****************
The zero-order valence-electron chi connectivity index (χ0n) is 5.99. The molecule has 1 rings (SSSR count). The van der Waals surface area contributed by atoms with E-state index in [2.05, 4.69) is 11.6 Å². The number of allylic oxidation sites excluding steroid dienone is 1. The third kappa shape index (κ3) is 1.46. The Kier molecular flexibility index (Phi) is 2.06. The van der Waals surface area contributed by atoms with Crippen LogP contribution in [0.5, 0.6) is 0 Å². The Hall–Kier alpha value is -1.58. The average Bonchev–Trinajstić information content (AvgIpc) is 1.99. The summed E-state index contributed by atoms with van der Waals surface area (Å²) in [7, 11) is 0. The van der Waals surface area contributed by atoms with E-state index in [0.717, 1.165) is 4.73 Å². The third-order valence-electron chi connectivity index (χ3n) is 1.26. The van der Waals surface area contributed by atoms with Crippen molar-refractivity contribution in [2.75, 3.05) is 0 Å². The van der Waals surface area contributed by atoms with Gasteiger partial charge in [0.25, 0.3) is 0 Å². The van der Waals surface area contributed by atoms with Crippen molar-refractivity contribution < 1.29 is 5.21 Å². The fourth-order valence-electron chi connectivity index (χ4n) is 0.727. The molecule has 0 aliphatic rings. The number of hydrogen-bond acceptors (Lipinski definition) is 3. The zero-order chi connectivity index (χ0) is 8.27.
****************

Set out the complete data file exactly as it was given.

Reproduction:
The zero-order valence-electron chi connectivity index (χ0n) is 5.99. The molecule has 1 rings (SSSR count). The van der Waals surface area contributed by atoms with E-state index in [2.05, 4.69) is 11.6 Å². The number of allylic oxidation sites excluding steroid dienone is 1. The third kappa shape index (κ3) is 1.46. The Kier molecular flexibility index (Phi) is 2.06. The van der Waals surface area contributed by atoms with Crippen LogP contribution in [0.5, 0.6) is 0 Å². The Hall–Kier alpha value is -1.58. The average Bonchev–Trinajstić information content (AvgIpc) is 1.99. The summed E-state index contributed by atoms with van der Waals surface area (Å²) in [7, 11) is 0. The van der Waals surface area contributed by atoms with E-state index in [0.717, 1.165) is 4.73 Å². The third-order valence-electron chi connectivity index (χ3n) is 1.26. The van der Waals surface area contributed by atoms with Crippen molar-refractivity contribution in [2.75, 3.05) is 0 Å². The van der Waals surface area contributed by atoms with Gasteiger partial charge in [0.25, 0.3) is 0 Å². The van der Waals surface area contributed by atoms with Crippen molar-refractivity contribution < 1.29 is 5.21 Å². The fourth-order valence-electron chi connectivity index (χ4n) is 0.727. The molecule has 0 aliphatic rings. The number of hydrogen-bond acceptors (Lipinski definition) is 3. The zero-order chi connectivity index (χ0) is 8.27.